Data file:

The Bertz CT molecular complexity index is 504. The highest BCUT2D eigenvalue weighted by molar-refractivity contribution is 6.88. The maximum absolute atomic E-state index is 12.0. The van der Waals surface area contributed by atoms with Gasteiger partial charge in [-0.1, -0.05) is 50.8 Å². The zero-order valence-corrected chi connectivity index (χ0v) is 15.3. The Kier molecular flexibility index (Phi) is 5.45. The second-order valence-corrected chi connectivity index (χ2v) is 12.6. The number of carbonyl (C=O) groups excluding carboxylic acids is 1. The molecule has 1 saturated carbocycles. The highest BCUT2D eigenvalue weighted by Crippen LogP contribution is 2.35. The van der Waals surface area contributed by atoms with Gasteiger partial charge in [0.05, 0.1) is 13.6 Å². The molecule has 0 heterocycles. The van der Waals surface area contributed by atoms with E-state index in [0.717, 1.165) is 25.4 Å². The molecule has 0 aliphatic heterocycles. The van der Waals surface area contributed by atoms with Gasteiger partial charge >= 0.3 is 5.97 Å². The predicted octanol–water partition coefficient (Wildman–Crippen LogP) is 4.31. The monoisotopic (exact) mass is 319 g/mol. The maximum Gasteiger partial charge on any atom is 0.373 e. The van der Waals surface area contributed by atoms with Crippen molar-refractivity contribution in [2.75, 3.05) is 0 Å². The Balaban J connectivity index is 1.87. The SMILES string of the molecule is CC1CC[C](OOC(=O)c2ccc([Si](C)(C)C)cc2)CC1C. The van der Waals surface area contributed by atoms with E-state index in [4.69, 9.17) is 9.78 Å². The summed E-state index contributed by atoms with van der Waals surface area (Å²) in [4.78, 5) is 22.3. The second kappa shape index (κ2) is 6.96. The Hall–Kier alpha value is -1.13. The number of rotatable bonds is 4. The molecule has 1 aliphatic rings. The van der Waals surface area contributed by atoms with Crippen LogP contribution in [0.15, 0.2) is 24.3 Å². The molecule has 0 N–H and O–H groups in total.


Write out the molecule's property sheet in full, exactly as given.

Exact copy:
The Bertz CT molecular complexity index is 504. The highest BCUT2D eigenvalue weighted by molar-refractivity contribution is 6.88. The maximum absolute atomic E-state index is 12.0. The van der Waals surface area contributed by atoms with Gasteiger partial charge in [-0.1, -0.05) is 50.8 Å². The zero-order valence-corrected chi connectivity index (χ0v) is 15.3. The Kier molecular flexibility index (Phi) is 5.45. The second-order valence-corrected chi connectivity index (χ2v) is 12.6. The number of carbonyl (C=O) groups excluding carboxylic acids is 1. The molecule has 1 saturated carbocycles. The highest BCUT2D eigenvalue weighted by Crippen LogP contribution is 2.35. The van der Waals surface area contributed by atoms with Gasteiger partial charge in [0.05, 0.1) is 13.6 Å². The molecule has 0 heterocycles. The van der Waals surface area contributed by atoms with E-state index in [0.717, 1.165) is 25.4 Å². The molecule has 0 aliphatic heterocycles. The van der Waals surface area contributed by atoms with Gasteiger partial charge >= 0.3 is 5.97 Å². The predicted octanol–water partition coefficient (Wildman–Crippen LogP) is 4.31. The monoisotopic (exact) mass is 319 g/mol. The maximum Gasteiger partial charge on any atom is 0.373 e. The van der Waals surface area contributed by atoms with Crippen molar-refractivity contribution in [2.75, 3.05) is 0 Å². The Balaban J connectivity index is 1.87. The SMILES string of the molecule is CC1CC[C](OOC(=O)c2ccc([Si](C)(C)C)cc2)CC1C. The van der Waals surface area contributed by atoms with E-state index in [4.69, 9.17) is 9.78 Å². The summed E-state index contributed by atoms with van der Waals surface area (Å²) in [4.78, 5) is 22.3. The second kappa shape index (κ2) is 6.96. The Hall–Kier alpha value is -1.13. The number of rotatable bonds is 4. The molecule has 1 aliphatic rings. The van der Waals surface area contributed by atoms with Crippen LogP contribution in [0.15, 0.2) is 24.3 Å². The molecule has 0 N–H and O–H groups in total.